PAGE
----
The Snyder Cut: Why Cyborg is Important for Black Representation

“Today is a day for truth,” so the saying goes, from Holly Hunter’s Senator Finch in Batman v Superman: Dawn of Justice—and it’s truly prophetic, as this Thursday, March 18th, the world finally knows the breadth and scope of Zack Snyder’s true vision for his Justice League saga. The film was released in 2017–or, rather, a hack-job, chopped-to-oblivion version that neutered the characters and rendered the film an emotionless joke machine, devoid of any personality and so generic it felt like it came off a factory conveyor belt. The accurately dubbed Josstice League, filmmaker Joss Whedon’s cut of Zack Snyder’s work, made many unforgivable changes to what Snyder created, but arguably the greatest atrocity is the removal of one of the most pivotal arcs in the film, the arc of Victor Stone AKA Cyborg, played by Ray Fisher.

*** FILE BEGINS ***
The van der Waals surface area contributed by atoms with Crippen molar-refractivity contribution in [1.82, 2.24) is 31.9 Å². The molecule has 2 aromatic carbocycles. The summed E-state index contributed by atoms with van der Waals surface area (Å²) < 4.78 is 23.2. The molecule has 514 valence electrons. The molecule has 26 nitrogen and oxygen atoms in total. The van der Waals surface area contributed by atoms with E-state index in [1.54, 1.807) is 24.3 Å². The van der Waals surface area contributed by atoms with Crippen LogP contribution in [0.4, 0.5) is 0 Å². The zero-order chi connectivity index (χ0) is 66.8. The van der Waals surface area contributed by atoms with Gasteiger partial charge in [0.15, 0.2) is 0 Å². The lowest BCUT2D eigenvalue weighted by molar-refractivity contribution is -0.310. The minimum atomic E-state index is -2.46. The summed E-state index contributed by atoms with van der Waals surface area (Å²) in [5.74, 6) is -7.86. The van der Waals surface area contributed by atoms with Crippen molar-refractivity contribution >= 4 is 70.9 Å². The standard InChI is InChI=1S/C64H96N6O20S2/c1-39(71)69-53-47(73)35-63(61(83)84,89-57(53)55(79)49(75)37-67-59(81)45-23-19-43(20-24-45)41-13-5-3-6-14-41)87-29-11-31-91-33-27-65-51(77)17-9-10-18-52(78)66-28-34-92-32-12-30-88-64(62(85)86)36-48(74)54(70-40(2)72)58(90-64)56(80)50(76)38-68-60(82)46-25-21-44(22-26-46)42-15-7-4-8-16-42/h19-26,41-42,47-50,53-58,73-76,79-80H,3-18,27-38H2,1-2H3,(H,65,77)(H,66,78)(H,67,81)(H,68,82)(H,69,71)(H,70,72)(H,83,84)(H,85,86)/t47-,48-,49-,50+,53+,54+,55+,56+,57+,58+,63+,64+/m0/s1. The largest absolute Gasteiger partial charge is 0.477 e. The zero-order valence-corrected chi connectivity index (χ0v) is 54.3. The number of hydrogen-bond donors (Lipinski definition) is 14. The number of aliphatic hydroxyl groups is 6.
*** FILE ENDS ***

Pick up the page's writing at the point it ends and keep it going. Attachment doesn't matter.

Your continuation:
It is impossible not to notice, when one watches Whedon’s cut of Justice League, the absence of characters of color. That removal is felt most sharply with Cyborg, a character who has barely any personality in the Whedon cut, yet has been christened “the heart of the film” by many fans and Snyder himself in Snyder’s cut. The differences are subtle in some ways, overwhelming in others. The basic story is the same: tortured over the death of his mother and unable to accept his new identity, Cyborg views himself a monster and his work with the League is his first step towards self-actualization. But the depth of the story is completely stripped away in favor of a throwaway “Boo-yah”, the character’s catch-phrase from the Teen Titans animated series, and a redesign that doesn’t fit at all with Snyder’s aesthetic.